New Pre-Action Protocol for Debt Claims and The Implications for Creditors

Do you know how the the Pre-Action Protocol for debt recovery will impact your business?  New legislation favours individual debtors while businesses will have to wait…

The Pre-Action Protocol for Debt Claims (PAP) comes into force on 1 October 2017 creating practical implications for business owners seeking to recover debts from individuals.

Who does the PAP apply to?

The PAP applies to claims where the creditor is a business, sole trader or public body and the debtor is an individual. It does not cover business to business debts unless the debtor is a sole trader.

What are the aims of the PAP?

The aims of the PAP are to encourage parties to communicate and exchange sufficient information relating to the dispute as early as possible with a view to resolving the matter without the need to commence court proceedings. It also aims to ensure that parties act reasonably and proportionately considering at all times the amount of the debt. If court proceedings cannot be avoided, it aims to support the Court in managing those proceedings.

Creditors may have to wait 60 days as opposed to the current 14 days

The information to be included as a minimum in a pre-action letter includes significant dates, names of parties, where and when the contract was entered into, payment details and details of the amount claimed including any interest and other charges. This process is straightforward where the claim is for payment of an undisputed invoice.

Most important are the timescales afforded by the PAP; debtors are given 30 days to respond to a letter of claim during which time the creditor cannot issue proceedings. If a debtor asks for further information or informs the creditor they are seeking legal advice, the creditor must wait a further 30 days from the date of sending the further information or from the date of receipt of the Reply Form.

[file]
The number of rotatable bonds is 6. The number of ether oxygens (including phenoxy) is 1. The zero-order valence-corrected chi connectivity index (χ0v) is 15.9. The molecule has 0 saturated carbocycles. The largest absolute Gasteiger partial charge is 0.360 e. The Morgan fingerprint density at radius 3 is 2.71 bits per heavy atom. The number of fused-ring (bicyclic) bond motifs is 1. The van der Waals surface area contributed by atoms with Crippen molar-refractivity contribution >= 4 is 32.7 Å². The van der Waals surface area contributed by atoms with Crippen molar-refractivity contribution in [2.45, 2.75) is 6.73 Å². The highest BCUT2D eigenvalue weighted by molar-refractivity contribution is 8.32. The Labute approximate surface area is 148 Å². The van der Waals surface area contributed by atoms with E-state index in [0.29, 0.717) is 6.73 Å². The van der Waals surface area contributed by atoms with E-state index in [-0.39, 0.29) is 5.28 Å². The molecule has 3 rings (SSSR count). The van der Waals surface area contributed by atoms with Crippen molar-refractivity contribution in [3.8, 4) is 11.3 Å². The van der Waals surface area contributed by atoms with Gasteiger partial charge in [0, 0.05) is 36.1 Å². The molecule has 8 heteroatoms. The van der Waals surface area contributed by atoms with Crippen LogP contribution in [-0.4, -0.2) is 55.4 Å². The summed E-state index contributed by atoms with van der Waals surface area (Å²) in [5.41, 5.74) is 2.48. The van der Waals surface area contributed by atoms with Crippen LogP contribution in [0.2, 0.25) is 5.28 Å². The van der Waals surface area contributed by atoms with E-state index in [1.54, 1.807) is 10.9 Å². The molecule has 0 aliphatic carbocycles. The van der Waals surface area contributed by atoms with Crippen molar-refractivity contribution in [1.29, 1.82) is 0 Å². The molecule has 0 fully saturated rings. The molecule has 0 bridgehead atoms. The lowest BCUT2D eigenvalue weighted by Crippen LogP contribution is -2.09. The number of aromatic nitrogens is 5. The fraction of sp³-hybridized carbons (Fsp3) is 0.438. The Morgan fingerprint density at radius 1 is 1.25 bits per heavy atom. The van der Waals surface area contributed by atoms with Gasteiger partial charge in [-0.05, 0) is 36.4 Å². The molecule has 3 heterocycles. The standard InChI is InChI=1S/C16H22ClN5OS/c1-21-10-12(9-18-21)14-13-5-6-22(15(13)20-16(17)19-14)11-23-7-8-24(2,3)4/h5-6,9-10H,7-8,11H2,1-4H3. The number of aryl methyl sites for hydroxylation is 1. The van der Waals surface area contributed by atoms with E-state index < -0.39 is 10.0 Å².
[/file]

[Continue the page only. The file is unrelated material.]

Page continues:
Where no agreement is reached, the creditor must write to the debtor again giving them a further 14 days to reply and setting out their intention to commence legal proceedings. In total this could afford a debtor at least 60 days as opposed to the current 14 days.

What happens if parties do not comply with the PAP?

Should a creditor commence proceedings without following the PAP the Court may impose sanctions on the non-complying party. These range from staying the proceedings whilst the PAP is complied with to making various orders relating to payment of costs and/or interest on judgment sums in favour of the complying party.

What are the implications of the PAP?

The PAP undoubtedly works in favour of the debtor allowing them a generous time in which to respond to the letter of claim. During this time, the creditor is without payment and has no alternative but to sit and wait or risk the sanctions of the Court if proceedings are later commenced. This could have serious consequences in being able to run their business effectively or at all.

This article is not intended to constitute legal advice and should not be regarded as such.